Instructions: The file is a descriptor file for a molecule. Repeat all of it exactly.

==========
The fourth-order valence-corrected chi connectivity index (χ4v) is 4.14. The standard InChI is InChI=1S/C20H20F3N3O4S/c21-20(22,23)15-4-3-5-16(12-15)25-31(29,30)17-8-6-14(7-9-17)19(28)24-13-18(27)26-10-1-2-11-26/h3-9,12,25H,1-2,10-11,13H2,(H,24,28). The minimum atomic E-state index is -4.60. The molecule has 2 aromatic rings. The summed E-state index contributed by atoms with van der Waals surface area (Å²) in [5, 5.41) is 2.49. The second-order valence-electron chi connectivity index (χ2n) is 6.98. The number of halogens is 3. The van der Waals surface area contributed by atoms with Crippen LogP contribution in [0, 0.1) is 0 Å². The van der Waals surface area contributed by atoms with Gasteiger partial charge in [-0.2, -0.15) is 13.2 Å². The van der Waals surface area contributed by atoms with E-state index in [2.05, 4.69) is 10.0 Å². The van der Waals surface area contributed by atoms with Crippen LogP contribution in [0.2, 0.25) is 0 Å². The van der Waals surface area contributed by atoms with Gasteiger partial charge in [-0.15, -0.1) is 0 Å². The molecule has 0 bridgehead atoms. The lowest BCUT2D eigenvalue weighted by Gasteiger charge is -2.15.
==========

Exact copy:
The fourth-order valence-corrected chi connectivity index (χ4v) is 4.14. The standard InChI is InChI=1S/C20H20F3N3O4S/c21-20(22,23)15-4-3-5-16(12-15)25-31(29,30)17-8-6-14(7-9-17)19(28)24-13-18(27)26-10-1-2-11-26/h3-9,12,25H,1-2,10-11,13H2,(H,24,28). The minimum atomic E-state index is -4.60. The molecule has 2 aromatic rings. The summed E-state index contributed by atoms with van der Waals surface area (Å²) in [5, 5.41) is 2.49. The second-order valence-electron chi connectivity index (χ2n) is 6.98. The number of halogens is 3. The van der Waals surface area contributed by atoms with Crippen LogP contribution in [0, 0.1) is 0 Å². The van der Waals surface area contributed by atoms with Gasteiger partial charge in [-0.2, -0.15) is 13.2 Å². The van der Waals surface area contributed by atoms with E-state index in [2.05, 4.69) is 10.0 Å². The van der Waals surface area contributed by atoms with Crippen LogP contribution in [0.2, 0.25) is 0 Å². The van der Waals surface area contributed by atoms with Gasteiger partial charge in [-0.15, -0.1) is 0 Å². The molecule has 0 bridgehead atoms. The lowest BCUT2D eigenvalue weighted by Gasteiger charge is -2.15.